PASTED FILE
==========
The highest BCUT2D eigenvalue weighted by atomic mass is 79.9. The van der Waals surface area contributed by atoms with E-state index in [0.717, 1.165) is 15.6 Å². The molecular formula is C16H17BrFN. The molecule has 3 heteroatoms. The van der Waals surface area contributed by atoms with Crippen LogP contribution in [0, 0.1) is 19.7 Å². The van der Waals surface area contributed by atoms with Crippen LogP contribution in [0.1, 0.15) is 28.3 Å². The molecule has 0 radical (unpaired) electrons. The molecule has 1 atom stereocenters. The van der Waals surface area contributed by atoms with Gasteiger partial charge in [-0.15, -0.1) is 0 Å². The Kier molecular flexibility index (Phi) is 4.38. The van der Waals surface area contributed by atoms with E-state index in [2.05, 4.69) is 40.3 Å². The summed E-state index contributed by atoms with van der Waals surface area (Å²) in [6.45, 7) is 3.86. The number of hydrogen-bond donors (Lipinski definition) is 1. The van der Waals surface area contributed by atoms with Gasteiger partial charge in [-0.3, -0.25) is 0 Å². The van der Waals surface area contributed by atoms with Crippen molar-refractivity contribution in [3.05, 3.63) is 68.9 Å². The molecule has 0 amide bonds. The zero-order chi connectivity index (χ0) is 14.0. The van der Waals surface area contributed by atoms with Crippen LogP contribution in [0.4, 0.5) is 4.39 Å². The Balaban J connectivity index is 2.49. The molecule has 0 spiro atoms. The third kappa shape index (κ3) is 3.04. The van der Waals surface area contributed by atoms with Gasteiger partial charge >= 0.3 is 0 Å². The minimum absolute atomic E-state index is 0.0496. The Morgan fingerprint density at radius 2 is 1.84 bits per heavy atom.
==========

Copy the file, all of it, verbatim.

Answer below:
The highest BCUT2D eigenvalue weighted by atomic mass is 79.9. The van der Waals surface area contributed by atoms with E-state index in [0.717, 1.165) is 15.6 Å². The molecular formula is C16H17BrFN. The molecule has 3 heteroatoms. The van der Waals surface area contributed by atoms with Crippen LogP contribution in [0, 0.1) is 19.7 Å². The van der Waals surface area contributed by atoms with Crippen LogP contribution in [0.1, 0.15) is 28.3 Å². The molecule has 0 radical (unpaired) electrons. The molecule has 1 atom stereocenters. The van der Waals surface area contributed by atoms with Gasteiger partial charge in [-0.15, -0.1) is 0 Å². The Kier molecular flexibility index (Phi) is 4.38. The van der Waals surface area contributed by atoms with E-state index in [2.05, 4.69) is 40.3 Å². The summed E-state index contributed by atoms with van der Waals surface area (Å²) in [6.45, 7) is 3.86. The number of hydrogen-bond donors (Lipinski definition) is 1. The van der Waals surface area contributed by atoms with Gasteiger partial charge in [-0.3, -0.25) is 0 Å². The van der Waals surface area contributed by atoms with Crippen molar-refractivity contribution in [3.05, 3.63) is 68.9 Å². The molecule has 0 amide bonds. The zero-order chi connectivity index (χ0) is 14.0. The van der Waals surface area contributed by atoms with Crippen LogP contribution in [0.4, 0.5) is 4.39 Å². The Balaban J connectivity index is 2.49. The molecule has 0 spiro atoms. The third kappa shape index (κ3) is 3.04. The van der Waals surface area contributed by atoms with Gasteiger partial charge >= 0.3 is 0 Å². The minimum absolute atomic E-state index is 0.0496. The Morgan fingerprint density at radius 2 is 1.84 bits per heavy atom.